Is an FIP treatment close at hand?

When it comes to developing a vaccine for feline infectious peritonitis, things are a bit complex to say the least

Considered fatal, feline infectious peritonitis (FIP) is now being called “treatable” by Niels Pedersen, DVM, PhD, who has studied the disease for nearly the entirety of his career.

In his 1991 book, Feline Husbandry: Diseases and Management in the Multiple-cat Environment, Pedersen offered no information regarding a treatment for FIP. “How could we? There was none. We didn’t even yet fully understand the disease,” he told me at the 2019 Winn Feline Foundation FIP Symposium: PURRsuing FIP and WINNing, held at the school’s campus last November.

The first speaker to kick off the symposium, Pedersen—now distinguished professor emeritus at the University of California, Davis—participated throughout the day-and-a-half event, along with 12 investigators from around the globe who have studied the pathogenesis, diagnosis, transmission, and various potential treatments for FIP. The news from the symposium goes well beyond treatment, but undoubtedly that’s the headline: FIP is now referred to as treatable, potentially even curable.

Pedersen told the story of how a few years back he approached pharmaceutical company, Gilead Sciences, with a hunch about using its antiviral drug—GS-441524—to combat FIP. In clinical trials, the drug proved effective for “wet” FIP, but wasn’t readily able to cross the blood-brain barrier to treat the neurologic form of FIP. Nevertheless, GS-441524 appeared to be fairly safe in cats, and at higher doses, the drug can reach therapeutic concentrations in the nervous system. The story regarding GS-441524 ends there, however. When Gilead refused to pursue approval of the drug from the U.S. Food and Drug Administration (FDA) to treat FIP or to give up its patent, Pedersen said he was disappointed. Another option began to take shape.

Pedersen and collaborators at Kansas State University, including Yunjeong Kim, PhD, DACVIM, associate professor in the department of pathobiology and diagnostics in the school’s College of Veterinary Medicine, demonstrated a similar antiviral compound they developed—known as GC376—also had a high degree of success in treating the wet form of FIP.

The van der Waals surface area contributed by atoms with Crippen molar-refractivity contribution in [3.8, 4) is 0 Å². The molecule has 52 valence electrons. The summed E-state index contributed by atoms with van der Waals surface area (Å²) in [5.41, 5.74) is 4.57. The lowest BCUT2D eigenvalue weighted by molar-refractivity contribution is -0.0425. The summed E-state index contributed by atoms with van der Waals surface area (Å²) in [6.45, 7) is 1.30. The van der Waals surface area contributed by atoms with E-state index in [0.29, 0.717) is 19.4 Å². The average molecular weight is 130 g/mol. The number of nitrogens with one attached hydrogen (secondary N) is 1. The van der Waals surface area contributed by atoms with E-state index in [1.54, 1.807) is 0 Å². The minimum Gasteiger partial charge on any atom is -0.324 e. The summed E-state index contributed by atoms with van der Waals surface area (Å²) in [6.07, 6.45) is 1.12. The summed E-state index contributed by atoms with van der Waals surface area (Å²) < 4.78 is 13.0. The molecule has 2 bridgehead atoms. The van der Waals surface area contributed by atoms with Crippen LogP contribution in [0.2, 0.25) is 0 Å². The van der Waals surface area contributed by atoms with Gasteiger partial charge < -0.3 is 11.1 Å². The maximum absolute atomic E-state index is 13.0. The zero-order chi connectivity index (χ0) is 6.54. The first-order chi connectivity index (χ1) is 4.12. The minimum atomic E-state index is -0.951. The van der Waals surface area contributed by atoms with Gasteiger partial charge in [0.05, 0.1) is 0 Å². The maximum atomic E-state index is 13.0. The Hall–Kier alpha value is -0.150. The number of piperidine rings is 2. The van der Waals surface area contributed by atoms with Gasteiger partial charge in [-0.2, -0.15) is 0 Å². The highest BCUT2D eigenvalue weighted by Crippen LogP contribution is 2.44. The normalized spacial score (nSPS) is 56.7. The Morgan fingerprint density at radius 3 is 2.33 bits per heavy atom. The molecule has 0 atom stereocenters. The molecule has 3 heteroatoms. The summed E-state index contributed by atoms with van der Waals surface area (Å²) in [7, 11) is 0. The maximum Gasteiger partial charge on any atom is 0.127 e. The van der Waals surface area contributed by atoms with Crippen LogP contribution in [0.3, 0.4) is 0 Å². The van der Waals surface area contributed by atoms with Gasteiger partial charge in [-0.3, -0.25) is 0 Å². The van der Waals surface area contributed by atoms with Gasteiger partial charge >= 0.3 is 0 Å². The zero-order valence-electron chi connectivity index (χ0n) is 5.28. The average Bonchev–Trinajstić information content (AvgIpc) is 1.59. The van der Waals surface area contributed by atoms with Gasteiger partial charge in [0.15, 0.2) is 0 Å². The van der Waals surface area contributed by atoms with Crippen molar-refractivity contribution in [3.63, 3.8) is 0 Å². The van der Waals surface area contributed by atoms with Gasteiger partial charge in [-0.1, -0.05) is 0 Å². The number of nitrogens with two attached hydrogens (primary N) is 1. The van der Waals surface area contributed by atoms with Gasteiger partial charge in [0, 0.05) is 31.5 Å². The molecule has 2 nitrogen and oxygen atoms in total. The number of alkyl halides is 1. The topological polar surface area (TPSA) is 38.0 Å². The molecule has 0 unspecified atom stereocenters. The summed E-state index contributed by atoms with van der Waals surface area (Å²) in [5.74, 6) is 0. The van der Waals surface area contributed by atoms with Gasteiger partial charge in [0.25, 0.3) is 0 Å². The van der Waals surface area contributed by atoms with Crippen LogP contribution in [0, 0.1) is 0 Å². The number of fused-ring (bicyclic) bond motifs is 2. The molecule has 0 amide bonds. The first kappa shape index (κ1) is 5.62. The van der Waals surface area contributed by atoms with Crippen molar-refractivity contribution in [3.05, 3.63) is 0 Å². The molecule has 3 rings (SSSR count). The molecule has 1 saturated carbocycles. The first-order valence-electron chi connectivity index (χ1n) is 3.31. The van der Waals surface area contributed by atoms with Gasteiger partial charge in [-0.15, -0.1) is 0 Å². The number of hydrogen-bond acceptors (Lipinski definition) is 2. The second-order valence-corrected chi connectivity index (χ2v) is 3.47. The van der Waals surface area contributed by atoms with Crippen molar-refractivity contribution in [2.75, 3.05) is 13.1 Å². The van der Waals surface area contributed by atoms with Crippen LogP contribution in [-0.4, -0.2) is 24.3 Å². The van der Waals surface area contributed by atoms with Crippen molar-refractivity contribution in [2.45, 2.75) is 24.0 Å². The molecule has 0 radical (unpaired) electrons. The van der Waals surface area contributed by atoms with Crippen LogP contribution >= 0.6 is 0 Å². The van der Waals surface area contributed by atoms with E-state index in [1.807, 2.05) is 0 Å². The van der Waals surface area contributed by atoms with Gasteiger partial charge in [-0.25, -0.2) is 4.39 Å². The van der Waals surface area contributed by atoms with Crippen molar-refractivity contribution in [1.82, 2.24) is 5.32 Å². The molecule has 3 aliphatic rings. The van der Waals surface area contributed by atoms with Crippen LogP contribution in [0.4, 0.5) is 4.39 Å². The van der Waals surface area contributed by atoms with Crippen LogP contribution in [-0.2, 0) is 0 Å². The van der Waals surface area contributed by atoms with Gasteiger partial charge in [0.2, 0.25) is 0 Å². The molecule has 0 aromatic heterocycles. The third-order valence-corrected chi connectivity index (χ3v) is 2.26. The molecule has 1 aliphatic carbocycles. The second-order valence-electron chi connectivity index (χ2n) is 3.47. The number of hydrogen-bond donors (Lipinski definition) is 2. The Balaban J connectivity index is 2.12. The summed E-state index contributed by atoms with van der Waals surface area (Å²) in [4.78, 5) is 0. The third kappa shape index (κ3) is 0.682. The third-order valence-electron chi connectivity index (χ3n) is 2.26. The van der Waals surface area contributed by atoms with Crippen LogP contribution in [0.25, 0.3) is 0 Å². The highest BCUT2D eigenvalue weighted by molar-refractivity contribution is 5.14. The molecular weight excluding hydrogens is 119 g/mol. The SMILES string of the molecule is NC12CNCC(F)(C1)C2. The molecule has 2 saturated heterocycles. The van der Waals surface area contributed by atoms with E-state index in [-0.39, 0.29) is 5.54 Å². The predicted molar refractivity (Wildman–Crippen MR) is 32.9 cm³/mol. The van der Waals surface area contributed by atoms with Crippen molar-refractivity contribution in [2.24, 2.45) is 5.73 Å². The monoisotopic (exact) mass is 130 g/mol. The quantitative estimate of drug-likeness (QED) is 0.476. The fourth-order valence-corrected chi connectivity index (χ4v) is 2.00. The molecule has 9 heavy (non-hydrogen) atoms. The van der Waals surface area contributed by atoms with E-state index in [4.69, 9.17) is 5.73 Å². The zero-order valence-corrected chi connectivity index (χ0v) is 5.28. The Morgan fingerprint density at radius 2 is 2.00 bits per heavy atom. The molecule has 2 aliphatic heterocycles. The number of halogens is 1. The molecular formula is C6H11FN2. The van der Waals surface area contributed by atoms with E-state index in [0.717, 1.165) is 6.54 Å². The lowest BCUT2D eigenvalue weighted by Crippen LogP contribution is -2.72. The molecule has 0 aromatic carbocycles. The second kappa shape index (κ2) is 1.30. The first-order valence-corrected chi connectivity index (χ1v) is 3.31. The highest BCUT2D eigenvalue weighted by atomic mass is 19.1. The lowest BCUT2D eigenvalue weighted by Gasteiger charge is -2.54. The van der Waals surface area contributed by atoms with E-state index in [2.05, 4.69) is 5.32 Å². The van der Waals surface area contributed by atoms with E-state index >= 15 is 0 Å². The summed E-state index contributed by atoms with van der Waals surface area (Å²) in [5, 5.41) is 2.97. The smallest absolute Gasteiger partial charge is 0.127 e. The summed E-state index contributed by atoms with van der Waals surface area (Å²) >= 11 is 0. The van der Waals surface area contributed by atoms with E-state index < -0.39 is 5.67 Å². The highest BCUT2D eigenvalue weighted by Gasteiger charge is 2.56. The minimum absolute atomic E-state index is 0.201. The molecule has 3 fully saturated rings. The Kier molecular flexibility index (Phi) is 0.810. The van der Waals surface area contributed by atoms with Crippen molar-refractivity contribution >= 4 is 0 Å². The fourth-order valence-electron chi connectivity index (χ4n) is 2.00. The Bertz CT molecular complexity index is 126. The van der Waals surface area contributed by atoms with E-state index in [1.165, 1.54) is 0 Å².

Anivive Lifesciences, an animal health pharma company, recognized its potential. Dave Bruyette, DVM, DACVM, its chief medical officer, announced at the symposium the company is in the process of getting GC376 FDA-approved for treating FIP, but seeing it come to market could be a long way off. “Realistically, it takes approximately 10 to 14 years to get a drug approved from the time some guy in the lab discovers a molecule until the time you can purchase an FDA-approved drug, and it costs more than $2 billion to go from a small molecule to get it through to FDA approval process and to market.”

Bruyette added he’s hoping for the FDA’s Center for Veterinary Medicine to accept GC376 for minor use for major species (MUMS) approval, but even if that happens, the process will take years.

Relief in the black market?

Anivive isn’t the only player working toward an FIP treatment. Several Chinese companies are now selling compounds to “treat” FIP via the black market. The most prominent of these sellers is called Mutian Biotechnology. Several company representatives attended the symposium, including its chief executive officer Lu Ziyu. Also, in attendance were cat owners whose cats have reportedly been cured using Mutian’s compound to the tune of approximately $4,000 for a 3-kg cat. Cost varies depending on the patient’s weight.

Other Chinese companies have popped up and have undercut Mutian’s cost to consumers. “The difference between Mutian and the other brands is we are the only good manufacturing practices (GMP) standards manufacturer in China to produce these kinds of products,” Ziyu said from the audience during a panel discussion. “[The other companies] are currently illegal in China and we are not comparing price with them because we are different. They only have the injection form and not capsules. And there’s no guarantee of effectiveness.”